First National Bank of Minot v. MacDonald Const. Co.

Annotate this Case

137 N.W.2d 667 (1965)

FIRST NATIONAL BANK OF MINOT, a Corporation, Plaintiff and Appellant, v. MacDONALD CONSTRUCTION COMPANY, a Corporation, and A & A Contractors, a Corporation, Defendants, MacDonald Construction Company, a Corporation, Defendant and Respondent.

No. 8100.

Supreme Court of North Dakota.

October 21, 1965.

*668 McGee, Van Sickle & Hankla, Minot, for appellant.

Palda, Palda, Peterson & Anderson, Minot, for respondent.

BURKE, Chief Justice.

In this case the First National Bank of Minot sought to recover from A & A Contractors, Inc., and the MacDonald Construction Company, a balance of $40,000.00 alleged to be due the Bank upon an indebtedness of A & A.

Judgment was entered by default in favor of the Bank against A & A. The issues arising upon the Bank's claim against MacDonald were tried to the court without a *669 jury. The trial court resolved these issues in favor of MacDonald and judgment was entered dismissing the Bank's claim against MacDonald. The Bank has appealed from the judgment and has demanded a trial de novo in this court.

The Bank founded its claim against MacDonald upon (1), An assignment by A & A to the Bank of all monies due or to become due A & A from MacDonald upon a construction contract between A & A and MacDonald. (2), A guaranty by MacDonald of Loans made by the Bank to A & A up to the amount of $50,000.00 but limited to the amount of MacDonald's indebtedness to A & A and (3), claimed representations on the part of MacDonald which it is urged create an estoppel to deny the claim.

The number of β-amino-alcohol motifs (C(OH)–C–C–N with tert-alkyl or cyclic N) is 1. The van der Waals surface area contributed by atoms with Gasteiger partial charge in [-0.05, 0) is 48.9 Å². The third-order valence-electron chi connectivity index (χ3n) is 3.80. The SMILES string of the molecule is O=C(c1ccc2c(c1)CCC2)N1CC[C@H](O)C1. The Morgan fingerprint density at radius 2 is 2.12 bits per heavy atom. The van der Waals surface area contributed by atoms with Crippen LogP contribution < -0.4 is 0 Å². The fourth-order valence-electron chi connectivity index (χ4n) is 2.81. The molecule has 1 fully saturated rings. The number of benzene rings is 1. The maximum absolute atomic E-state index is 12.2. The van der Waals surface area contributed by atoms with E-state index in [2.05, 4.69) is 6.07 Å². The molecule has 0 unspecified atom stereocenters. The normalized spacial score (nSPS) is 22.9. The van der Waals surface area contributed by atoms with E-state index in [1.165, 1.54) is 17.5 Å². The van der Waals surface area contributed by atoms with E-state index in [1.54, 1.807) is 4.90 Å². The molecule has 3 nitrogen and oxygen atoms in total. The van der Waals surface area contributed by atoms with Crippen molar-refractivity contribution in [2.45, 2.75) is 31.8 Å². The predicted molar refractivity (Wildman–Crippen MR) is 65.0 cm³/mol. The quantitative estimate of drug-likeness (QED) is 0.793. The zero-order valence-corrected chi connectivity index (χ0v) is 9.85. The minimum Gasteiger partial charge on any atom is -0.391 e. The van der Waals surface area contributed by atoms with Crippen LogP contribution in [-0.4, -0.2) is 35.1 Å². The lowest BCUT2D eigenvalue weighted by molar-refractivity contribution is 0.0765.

MacDonald was the prime-contractor for the erection of certain housing units at the Minot Air Force Base. On July 31, 1958, A & A entered into a contract with MacDonald to make the heating and ventilating installations in these housing units for $420,000.00. A & A was a corporation engaged in the contracting business with its principal place of business located at Minot. From 1956 and thereafter it had done its principal banking business with the First National Bank of Minot. At sometime late in the fall of 1958, the Bank, agreed to finance A & A upon this building project by making advances based on completed work estimates. Thereafter on November 18, 1958, and on December 23, 1958, A & A executed assignments to the Bank of all monies due or to become due to it from MacDonald. The assignment of November 18, was general in character while that of December 22, was specifically limited to amounts to become due under the contract of July 31, 1958. Receipt of both of these assignments was acknowledged by MacDonald.

Paragraph III of the contract between MacDonald and A & A provided:

"III Method of Payment. Payments shall be made by the Contractor to the Sub-contractor monthly as the work progresses, as follows: "On the day of each month designated by the Contractor, the Sub-contractor shall submit to the Contractor for inclusion in the Contractor's estimate to the Owner, an estimate of the work installed during the preceding month by the Sub-contractor. Upon approval and payment of the Contractor's estimate by the Owner, said Sub-contractor shall be paid 90% of the amount of its approved estimate. 10% of such estimate shall be retained by the Contractor until final completion of the project. Final payment shall be made when written acceptances and payment in full have been received from the Owner by the Contractor, provided satisfactory evidence has been furnished by Sub-contractor that all claims for labor and materials have been satisfied and paid in full."